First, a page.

Critics say OSHA has the power to disseminate records and data that fail to show the complete narrative of a company’s safety record.
An industry trade group warned that OSHA’s newly released final rule on Tracking of Workplace Injuries and Illnesses, commonly referred to as “electronic recordkeeping” would have unintended consequences.
“Associated Builders and Contractors is committed to working with our members and OSHA to create safe construction work environments,” said ABC Vice President of Health, Safety, Environment and Workforce Development Greg Sizemore. “However, in departing from its current ’no fault’ recordkeeping system, OSHA has empowered itself to disseminate records and data to the public that fails to show the complete narrative of a company’s safety record or its efforts to promote a safe work environment.”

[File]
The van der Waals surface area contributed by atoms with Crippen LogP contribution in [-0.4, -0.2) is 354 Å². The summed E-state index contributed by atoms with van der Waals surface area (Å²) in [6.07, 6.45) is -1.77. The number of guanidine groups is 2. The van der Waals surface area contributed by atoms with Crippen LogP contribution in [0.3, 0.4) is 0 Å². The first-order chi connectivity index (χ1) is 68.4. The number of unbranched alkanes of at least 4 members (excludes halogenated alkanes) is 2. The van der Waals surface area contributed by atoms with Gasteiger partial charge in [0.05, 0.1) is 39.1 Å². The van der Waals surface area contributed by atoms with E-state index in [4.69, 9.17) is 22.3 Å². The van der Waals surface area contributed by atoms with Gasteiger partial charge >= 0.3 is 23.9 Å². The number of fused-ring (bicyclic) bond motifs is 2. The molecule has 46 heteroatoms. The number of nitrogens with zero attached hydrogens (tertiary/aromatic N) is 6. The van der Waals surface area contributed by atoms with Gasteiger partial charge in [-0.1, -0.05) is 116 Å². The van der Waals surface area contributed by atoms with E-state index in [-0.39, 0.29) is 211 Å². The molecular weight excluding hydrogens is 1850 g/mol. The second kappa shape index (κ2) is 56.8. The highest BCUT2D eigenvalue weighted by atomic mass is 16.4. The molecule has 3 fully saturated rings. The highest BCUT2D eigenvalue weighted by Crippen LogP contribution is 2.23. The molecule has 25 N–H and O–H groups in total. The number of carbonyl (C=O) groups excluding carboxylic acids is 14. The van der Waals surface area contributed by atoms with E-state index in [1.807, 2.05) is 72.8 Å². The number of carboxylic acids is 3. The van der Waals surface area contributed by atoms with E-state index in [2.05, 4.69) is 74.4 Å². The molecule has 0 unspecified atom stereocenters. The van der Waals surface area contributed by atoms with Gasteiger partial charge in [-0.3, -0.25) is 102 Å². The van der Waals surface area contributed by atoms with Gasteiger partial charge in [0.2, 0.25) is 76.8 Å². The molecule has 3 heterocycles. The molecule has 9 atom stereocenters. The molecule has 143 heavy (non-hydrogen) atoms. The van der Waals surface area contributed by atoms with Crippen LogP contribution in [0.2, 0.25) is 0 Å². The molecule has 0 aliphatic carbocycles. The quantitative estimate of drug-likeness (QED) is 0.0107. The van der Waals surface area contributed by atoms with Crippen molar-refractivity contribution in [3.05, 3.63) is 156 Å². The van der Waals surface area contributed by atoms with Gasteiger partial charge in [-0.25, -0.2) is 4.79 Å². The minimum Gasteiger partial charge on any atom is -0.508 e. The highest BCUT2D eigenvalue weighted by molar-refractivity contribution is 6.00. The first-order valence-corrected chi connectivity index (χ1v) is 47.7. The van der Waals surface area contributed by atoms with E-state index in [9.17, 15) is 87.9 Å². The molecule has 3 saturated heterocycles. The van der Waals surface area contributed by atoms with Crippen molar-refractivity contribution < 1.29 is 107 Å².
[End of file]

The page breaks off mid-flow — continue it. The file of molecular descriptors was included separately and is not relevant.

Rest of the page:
The requirement could also provide competitors would sensitive information such as the number of hours worked by employees on a project.